Pro: US should take military action to defend Syrians
Sept. 8, 2013 at 4:08 a.m.
Updated Sept. 9, 2013 at 4:09 a.m.
Intervening in the Syrian civil war, in which the use of chemical weapons against its own civilians has been reported, would be the right thing to do - that's what University of Texas at San Antonio professor Mansour El-Kikhia said the United States should do.
The Libyan native was exiled from his home country years ago but chose to return twice after the Arab Spring took hold.
He became so involved with Libya's politics, El-Kikhia made his interest in the Libyan president vocal to numerous news organizations.
It's been almost three years since the UTSA professor got caught up in the Arab Spring, and since then, his attention has turned to Syria.
"I realize that none of the actions we could possibly take against Syria would have a positive outcome," El-Kikhia said. "But perhaps the only thing we can do is choose the lesser of the two evils."
In an editorial for the New York Times, columnist Nicholas Kristof urges Americans jaded by the Iraq War to understand that there are thousands of lives at stake if the U.S. does not take action.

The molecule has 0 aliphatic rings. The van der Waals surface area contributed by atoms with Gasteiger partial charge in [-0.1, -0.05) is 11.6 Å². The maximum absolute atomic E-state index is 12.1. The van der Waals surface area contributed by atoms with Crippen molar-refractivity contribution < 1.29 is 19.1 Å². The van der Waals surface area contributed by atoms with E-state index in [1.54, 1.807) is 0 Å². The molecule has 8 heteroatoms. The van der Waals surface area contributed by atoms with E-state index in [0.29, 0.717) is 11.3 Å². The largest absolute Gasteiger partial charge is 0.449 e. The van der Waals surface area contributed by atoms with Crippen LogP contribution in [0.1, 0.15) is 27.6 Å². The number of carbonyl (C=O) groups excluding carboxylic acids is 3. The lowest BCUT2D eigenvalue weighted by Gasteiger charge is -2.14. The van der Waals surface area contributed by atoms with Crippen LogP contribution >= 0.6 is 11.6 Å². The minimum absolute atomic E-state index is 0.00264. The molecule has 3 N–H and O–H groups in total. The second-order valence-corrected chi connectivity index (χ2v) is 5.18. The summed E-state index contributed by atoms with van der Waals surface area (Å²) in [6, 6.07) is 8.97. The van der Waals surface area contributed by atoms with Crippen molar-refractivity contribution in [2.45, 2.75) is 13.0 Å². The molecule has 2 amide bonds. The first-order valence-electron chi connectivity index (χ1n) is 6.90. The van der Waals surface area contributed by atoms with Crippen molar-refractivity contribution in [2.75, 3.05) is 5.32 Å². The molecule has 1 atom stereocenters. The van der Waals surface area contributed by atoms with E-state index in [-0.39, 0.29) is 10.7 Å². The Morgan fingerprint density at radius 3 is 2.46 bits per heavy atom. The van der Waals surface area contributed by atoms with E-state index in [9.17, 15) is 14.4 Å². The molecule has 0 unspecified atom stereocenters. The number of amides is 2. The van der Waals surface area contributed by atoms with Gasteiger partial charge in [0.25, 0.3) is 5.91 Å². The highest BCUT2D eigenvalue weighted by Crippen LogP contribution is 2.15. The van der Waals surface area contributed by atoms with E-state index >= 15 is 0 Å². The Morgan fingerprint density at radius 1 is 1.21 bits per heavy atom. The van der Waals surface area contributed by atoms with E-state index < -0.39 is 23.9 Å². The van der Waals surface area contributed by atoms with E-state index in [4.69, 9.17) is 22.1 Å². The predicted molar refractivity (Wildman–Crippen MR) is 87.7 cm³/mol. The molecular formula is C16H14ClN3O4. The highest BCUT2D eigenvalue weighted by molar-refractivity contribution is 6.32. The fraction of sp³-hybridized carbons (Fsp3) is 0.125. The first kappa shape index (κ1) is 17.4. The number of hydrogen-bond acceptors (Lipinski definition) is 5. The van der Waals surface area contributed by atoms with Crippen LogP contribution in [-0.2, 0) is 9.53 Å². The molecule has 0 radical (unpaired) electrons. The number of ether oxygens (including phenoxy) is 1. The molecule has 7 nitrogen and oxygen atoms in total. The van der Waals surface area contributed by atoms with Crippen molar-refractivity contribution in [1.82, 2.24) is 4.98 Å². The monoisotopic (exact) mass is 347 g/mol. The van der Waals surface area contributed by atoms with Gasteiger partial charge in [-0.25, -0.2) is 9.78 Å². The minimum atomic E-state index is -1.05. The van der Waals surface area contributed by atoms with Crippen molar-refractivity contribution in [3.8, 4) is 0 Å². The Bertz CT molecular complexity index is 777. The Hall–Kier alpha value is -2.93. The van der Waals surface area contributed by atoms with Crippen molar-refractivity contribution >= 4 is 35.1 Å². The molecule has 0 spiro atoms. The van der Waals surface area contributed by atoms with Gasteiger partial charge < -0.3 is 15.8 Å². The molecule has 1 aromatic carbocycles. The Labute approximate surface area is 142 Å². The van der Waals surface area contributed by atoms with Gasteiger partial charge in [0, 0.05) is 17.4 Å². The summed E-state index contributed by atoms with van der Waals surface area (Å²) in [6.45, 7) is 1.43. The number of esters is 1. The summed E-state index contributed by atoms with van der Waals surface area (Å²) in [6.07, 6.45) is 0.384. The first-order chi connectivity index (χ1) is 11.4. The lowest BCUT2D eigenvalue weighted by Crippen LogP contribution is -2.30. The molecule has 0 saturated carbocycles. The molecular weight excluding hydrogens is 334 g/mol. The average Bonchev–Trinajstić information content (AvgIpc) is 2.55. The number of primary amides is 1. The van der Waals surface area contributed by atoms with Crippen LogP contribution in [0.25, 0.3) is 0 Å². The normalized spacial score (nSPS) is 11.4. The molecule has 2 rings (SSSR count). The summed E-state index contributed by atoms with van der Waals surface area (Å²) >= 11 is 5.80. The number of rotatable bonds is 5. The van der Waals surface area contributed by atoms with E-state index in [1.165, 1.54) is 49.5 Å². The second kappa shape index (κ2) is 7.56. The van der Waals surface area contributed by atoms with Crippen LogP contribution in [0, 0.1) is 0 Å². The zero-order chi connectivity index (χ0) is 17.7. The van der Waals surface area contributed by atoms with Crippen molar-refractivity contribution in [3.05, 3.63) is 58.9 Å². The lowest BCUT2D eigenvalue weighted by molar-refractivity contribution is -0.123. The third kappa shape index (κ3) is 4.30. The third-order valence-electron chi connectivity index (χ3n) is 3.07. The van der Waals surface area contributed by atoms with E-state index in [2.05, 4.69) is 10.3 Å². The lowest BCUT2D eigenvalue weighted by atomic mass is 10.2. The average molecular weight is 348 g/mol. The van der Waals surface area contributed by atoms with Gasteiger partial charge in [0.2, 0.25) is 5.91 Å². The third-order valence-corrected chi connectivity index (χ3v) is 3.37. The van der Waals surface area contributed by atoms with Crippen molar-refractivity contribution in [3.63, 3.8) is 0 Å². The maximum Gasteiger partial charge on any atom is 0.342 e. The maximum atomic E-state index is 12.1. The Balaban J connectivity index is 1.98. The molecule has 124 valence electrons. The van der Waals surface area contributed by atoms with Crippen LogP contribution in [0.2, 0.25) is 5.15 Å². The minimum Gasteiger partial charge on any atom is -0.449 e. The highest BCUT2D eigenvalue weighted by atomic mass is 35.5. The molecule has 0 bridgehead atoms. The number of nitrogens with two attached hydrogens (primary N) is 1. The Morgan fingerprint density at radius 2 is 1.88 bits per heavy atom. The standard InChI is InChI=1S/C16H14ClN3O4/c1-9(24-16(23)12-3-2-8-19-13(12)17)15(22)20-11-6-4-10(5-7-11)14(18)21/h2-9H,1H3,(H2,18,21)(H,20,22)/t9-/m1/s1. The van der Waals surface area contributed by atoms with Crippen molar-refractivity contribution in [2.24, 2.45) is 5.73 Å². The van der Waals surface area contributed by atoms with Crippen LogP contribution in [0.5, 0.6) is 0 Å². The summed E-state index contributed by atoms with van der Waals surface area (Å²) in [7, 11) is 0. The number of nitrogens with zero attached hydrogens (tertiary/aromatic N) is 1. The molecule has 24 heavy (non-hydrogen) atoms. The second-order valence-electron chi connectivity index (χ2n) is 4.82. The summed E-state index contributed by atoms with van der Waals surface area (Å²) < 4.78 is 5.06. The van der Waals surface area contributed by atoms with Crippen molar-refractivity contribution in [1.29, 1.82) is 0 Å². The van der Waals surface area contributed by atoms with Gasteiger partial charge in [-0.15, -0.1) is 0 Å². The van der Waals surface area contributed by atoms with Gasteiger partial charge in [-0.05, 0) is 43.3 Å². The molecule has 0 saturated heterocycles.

He wrote, "It's all very well to urge the United Nations and Arab League to do more, but that means that Syrians will continue to be killed at a rate of 5,000 every month."
"It's nothing pleasant," El-Kikhia said. "This is a sincere and real quagmire for the U.S."
Victoria College student Martin Kallus, 20, was waiting for his Texas history class to end when the Advocate approached him about his views on Syria.
If President Obama decides to take action against Assad, he doesn't anticipate any soldiers being on the ground, Kallus said.
"It'll be basically aircraft and no troops on the ground," Kallus said. "America has been the police force in the world against people who have been killing their people without cause. So to bring justice like that, I'm for it."
Although the president contends he could have taken action against Assad without U.S. congressional approval, he chose to give political leaders a say in the matter - which was an ingenious move on the president's part, said El-Kikhia.
"It was a brilliant move," said the political science professor. "He's been able to keep the Republicans quiet and has shifted the country's arguments over the economy to Syria. He has basically played the whole situation like a chess master."